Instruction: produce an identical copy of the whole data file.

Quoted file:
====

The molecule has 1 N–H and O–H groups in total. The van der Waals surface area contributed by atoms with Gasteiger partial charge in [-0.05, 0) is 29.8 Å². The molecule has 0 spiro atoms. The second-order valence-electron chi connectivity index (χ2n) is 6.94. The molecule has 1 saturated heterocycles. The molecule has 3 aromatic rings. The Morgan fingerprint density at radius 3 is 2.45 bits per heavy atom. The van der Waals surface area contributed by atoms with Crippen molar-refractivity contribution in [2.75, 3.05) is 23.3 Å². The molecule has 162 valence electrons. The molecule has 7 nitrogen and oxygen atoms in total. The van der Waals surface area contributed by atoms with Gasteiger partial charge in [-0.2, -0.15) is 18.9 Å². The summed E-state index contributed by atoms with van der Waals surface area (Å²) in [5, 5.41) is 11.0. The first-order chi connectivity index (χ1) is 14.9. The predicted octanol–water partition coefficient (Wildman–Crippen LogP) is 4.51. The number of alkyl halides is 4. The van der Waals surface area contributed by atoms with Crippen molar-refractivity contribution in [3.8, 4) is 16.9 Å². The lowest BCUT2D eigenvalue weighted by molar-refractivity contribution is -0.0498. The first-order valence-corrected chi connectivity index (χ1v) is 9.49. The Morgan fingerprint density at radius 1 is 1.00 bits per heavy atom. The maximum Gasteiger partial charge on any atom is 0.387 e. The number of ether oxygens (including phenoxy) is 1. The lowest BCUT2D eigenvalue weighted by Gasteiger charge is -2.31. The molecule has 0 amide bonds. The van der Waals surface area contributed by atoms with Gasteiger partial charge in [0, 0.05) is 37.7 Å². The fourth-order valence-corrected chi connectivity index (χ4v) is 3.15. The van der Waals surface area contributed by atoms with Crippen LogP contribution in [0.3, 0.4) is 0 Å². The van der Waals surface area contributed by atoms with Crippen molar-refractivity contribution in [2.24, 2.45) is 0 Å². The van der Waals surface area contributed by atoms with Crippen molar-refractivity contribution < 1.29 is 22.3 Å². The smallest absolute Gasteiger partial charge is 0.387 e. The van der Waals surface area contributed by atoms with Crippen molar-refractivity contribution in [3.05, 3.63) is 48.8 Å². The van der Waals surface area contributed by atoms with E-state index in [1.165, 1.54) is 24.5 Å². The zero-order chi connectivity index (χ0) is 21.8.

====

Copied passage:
The molecule has 1 N–H and O–H groups in total. The van der Waals surface area contributed by atoms with Gasteiger partial charge in [-0.05, 0) is 29.8 Å². The molecule has 0 spiro atoms. The second-order valence-electron chi connectivity index (χ2n) is 6.94. The molecule has 1 saturated heterocycles. The molecule has 3 aromatic rings. The Morgan fingerprint density at radius 3 is 2.45 bits per heavy atom. The van der Waals surface area contributed by atoms with Crippen molar-refractivity contribution in [2.75, 3.05) is 23.3 Å². The molecule has 162 valence electrons. The molecule has 7 nitrogen and oxygen atoms in total. The van der Waals surface area contributed by atoms with Gasteiger partial charge in [-0.2, -0.15) is 18.9 Å². The summed E-state index contributed by atoms with van der Waals surface area (Å²) in [5, 5.41) is 11.0. The first-order chi connectivity index (χ1) is 14.9. The predicted octanol–water partition coefficient (Wildman–Crippen LogP) is 4.51. The number of alkyl halides is 4. The van der Waals surface area contributed by atoms with Crippen molar-refractivity contribution in [3.8, 4) is 16.9 Å². The lowest BCUT2D eigenvalue weighted by molar-refractivity contribution is -0.0498. The first-order valence-corrected chi connectivity index (χ1v) is 9.49. The Morgan fingerprint density at radius 1 is 1.00 bits per heavy atom. The maximum Gasteiger partial charge on any atom is 0.387 e. The number of ether oxygens (including phenoxy) is 1. The lowest BCUT2D eigenvalue weighted by Gasteiger charge is -2.31. The molecule has 0 amide bonds. The van der Waals surface area contributed by atoms with Gasteiger partial charge in [0, 0.05) is 37.7 Å². The fourth-order valence-corrected chi connectivity index (χ4v) is 3.15. The van der Waals surface area contributed by atoms with Crippen LogP contribution in [0.3, 0.4) is 0 Å². The van der Waals surface area contributed by atoms with Crippen molar-refractivity contribution in [2.24, 2.45) is 0 Å². The van der Waals surface area contributed by atoms with Crippen molar-refractivity contribution < 1.29 is 22.3 Å². The smallest absolute Gasteiger partial charge is 0.387 e. The van der Waals surface area contributed by atoms with Crippen molar-refractivity contribution in [3.05, 3.63) is 48.8 Å². The van der Waals surface area contributed by atoms with E-state index in [1.165, 1.54) is 24.5 Å². The zero-order chi connectivity index (χ0) is 21.8.